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Shopping smartly, and shopping differently

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Shifting consumers challenge retailers to keep up for the 2014 holiday season

BANGOR It is a mere matter of days before shoppers descend upon the greater Bangor area's retailers in hopes of landing that perfect holiday gift. And for the area's restaurants, hotels and stores, many hope this year's holiday shopping will be a perfect finish to what analysts say has been a lackluster year in overall consumer spending.

Despite state law that prohibits major retail stores from opening Thanksgiving Day Maine is one of three, including Massachusetts and Rhode Island stores are gearing up for the onslaught beginning at midnight on Friday, Nov. 28. From brick and mortar stores to the online landscape of virtual merchants, retailers are bracing for the annual pilgrimage of consumers looking for the door-busting deals that have become synonymous with the season. And for consumers, the trend the past few years has evolved from stalking those deals as gifts for others to more of a personal shopping trip for themselves, and taking their shopping online.

Either way, it's been a tough year for retailers, and shoppers can't get there soon enough.

According to the U.S. Department of Commerce, retail sales during the first half of 2014 were less than stellar, although consumer confidence was up and unemployment dropped half a point to 6.1 percent during the first six months of the year. Sales rose 2.9 percent in that time over the previous year off nearly a full point from Wall Street estimates and while retailers saw resurgence in spending for the back-to-school shopping season in July and August, year-over-year sales plummeted again to negative territory in September before recovering slightly in October. And sales by sector were volatile as well.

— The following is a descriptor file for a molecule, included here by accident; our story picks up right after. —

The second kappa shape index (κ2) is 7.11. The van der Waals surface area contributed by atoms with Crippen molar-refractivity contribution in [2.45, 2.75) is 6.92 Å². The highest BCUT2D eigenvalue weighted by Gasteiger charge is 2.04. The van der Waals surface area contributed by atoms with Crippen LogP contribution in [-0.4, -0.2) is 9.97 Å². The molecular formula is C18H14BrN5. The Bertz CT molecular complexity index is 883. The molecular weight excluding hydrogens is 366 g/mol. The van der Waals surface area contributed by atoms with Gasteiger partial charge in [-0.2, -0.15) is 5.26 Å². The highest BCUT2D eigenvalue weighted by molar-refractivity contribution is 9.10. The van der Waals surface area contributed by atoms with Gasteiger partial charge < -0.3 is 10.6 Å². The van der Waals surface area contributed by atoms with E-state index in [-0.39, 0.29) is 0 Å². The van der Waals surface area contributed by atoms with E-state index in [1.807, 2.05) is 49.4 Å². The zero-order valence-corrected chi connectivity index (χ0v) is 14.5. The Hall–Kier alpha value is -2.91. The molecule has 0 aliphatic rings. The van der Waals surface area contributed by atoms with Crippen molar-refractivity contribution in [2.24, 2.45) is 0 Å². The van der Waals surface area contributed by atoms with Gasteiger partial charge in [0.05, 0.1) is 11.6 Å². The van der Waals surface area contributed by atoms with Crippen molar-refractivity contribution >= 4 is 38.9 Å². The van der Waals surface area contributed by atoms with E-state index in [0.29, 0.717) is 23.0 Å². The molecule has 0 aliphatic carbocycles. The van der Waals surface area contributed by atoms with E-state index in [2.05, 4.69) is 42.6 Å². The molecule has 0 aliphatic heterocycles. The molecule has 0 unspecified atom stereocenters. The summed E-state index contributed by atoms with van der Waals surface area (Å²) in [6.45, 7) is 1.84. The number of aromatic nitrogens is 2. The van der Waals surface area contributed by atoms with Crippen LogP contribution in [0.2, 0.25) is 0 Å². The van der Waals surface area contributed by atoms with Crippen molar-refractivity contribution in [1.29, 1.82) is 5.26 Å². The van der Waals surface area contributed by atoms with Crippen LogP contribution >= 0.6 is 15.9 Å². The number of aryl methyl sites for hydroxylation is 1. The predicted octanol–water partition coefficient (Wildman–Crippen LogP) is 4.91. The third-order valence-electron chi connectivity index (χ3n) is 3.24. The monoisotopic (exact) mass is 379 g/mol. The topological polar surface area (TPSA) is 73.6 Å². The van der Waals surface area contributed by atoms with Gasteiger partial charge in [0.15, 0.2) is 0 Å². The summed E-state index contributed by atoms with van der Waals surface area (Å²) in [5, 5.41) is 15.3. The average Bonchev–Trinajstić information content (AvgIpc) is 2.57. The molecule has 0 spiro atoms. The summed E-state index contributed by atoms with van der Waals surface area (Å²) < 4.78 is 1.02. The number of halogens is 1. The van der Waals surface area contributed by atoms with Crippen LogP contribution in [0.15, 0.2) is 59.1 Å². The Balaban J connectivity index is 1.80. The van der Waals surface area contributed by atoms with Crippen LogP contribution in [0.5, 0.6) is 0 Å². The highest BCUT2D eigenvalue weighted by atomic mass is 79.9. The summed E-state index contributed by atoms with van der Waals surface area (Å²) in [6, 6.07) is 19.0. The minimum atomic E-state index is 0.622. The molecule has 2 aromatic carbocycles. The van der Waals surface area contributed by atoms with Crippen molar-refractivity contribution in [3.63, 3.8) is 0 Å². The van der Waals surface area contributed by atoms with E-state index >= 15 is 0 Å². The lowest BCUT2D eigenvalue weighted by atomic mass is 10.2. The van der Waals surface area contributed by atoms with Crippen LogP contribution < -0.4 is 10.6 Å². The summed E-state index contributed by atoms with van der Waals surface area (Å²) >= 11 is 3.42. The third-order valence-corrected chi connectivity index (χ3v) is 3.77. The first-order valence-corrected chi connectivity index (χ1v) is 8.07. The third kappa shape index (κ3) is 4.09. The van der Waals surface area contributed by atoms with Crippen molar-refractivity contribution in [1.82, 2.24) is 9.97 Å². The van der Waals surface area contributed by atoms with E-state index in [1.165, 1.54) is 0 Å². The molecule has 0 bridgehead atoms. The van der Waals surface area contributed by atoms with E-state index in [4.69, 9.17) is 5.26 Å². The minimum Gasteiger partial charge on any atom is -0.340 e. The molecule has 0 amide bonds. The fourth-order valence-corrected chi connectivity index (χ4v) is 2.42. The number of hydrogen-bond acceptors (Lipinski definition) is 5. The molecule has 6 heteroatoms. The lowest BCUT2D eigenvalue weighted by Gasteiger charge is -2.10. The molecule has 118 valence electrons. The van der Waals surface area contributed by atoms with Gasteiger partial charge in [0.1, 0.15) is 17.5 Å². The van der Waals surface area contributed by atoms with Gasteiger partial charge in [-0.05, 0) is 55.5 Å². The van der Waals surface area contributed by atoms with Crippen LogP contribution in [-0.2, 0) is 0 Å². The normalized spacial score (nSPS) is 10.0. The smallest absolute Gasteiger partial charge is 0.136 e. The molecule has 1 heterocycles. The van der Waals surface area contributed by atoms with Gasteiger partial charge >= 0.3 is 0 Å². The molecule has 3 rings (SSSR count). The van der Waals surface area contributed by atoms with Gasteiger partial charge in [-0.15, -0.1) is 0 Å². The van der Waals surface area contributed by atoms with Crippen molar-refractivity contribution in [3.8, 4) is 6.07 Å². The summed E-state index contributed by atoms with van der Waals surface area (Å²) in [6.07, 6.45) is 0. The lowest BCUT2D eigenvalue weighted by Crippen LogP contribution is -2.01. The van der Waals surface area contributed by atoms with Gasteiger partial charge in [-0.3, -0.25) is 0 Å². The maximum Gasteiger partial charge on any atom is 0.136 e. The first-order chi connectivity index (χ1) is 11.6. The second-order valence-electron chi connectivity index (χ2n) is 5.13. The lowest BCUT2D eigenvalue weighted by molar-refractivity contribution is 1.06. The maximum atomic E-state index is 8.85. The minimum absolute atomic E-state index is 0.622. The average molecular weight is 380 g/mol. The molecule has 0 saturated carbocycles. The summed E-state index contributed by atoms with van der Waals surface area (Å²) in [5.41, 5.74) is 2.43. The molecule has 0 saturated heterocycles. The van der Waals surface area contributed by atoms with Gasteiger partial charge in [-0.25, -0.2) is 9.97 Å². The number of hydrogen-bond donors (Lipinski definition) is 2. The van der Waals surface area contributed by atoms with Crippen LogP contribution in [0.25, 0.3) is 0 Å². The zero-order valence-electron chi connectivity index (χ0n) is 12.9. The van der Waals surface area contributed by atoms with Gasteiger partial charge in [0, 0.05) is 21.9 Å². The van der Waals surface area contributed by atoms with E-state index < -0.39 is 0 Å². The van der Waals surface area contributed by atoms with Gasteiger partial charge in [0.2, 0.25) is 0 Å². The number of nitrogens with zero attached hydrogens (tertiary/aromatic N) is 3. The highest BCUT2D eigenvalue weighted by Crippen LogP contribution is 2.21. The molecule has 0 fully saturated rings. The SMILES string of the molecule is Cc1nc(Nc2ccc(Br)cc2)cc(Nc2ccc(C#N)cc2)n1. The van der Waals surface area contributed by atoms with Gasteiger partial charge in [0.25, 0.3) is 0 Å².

The winner? Auto sales, which are up an astounding 8.6 percent this year to date versus 2013.

The loser? Gasoline stations, where consumers and businesses alike have benefited from the nearly 30-percent drop in the barrel price of oil since June. In fact, many analysts have attributed those fuel savings to the greater bump in spending by consumers during the back-to-school shopping season, which saw the biggest increase in spending in four months.

Forget the weather

Still, the year has been volatile, and a lot of it has to do with the weather. Actually, it was a polar vortex.

Much of the country, including regions like the Midwest and Northeast, saw temperatures plummet to sub-zero conditions for weeks this past winter during the phenomenon meteorologists describe as a large-scale cyclone in the Arctic's upper atmosphere that dipped much farther south than normal. It was so cold that many companies shut their doors Macy's closed 244 stores during the worst of it canceled flights and even stopped production to weather it. The vortex, in essence, sucked profits from much of the retail sector, including auto dealers that depend on foot traffic to sell their vehicles only to find no one in their freezing parking lots.